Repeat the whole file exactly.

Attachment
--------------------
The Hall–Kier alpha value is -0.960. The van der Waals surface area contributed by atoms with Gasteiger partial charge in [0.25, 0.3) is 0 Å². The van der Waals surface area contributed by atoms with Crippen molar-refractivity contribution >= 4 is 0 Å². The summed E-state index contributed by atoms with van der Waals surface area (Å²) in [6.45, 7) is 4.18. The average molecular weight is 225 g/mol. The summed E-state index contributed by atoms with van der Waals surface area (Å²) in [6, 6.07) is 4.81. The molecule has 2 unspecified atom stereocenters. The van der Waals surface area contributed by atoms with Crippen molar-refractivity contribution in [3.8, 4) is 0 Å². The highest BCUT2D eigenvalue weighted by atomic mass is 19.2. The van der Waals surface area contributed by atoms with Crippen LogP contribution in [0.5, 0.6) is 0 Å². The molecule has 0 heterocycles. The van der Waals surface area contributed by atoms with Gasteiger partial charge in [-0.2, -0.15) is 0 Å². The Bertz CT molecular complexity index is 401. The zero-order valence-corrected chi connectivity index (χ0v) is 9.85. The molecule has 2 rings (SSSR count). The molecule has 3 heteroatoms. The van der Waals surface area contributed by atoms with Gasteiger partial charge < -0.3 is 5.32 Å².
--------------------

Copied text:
The Hall–Kier alpha value is -0.960. The van der Waals surface area contributed by atoms with Gasteiger partial charge in [0.25, 0.3) is 0 Å². The van der Waals surface area contributed by atoms with Crippen molar-refractivity contribution >= 4 is 0 Å². The summed E-state index contributed by atoms with van der Waals surface area (Å²) in [6.45, 7) is 4.18. The average molecular weight is 225 g/mol. The summed E-state index contributed by atoms with van der Waals surface area (Å²) in [6, 6.07) is 4.81. The molecule has 2 unspecified atom stereocenters. The van der Waals surface area contributed by atoms with Crippen molar-refractivity contribution in [3.8, 4) is 0 Å². The highest BCUT2D eigenvalue weighted by atomic mass is 19.2. The van der Waals surface area contributed by atoms with Crippen LogP contribution in [0.5, 0.6) is 0 Å². The molecule has 0 heterocycles. The van der Waals surface area contributed by atoms with Gasteiger partial charge in [-0.2, -0.15) is 0 Å². The Bertz CT molecular complexity index is 401. The zero-order valence-corrected chi connectivity index (χ0v) is 9.85. The molecule has 2 rings (SSSR count). The molecule has 3 heteroatoms. The van der Waals surface area contributed by atoms with Gasteiger partial charge < -0.3 is 5.32 Å².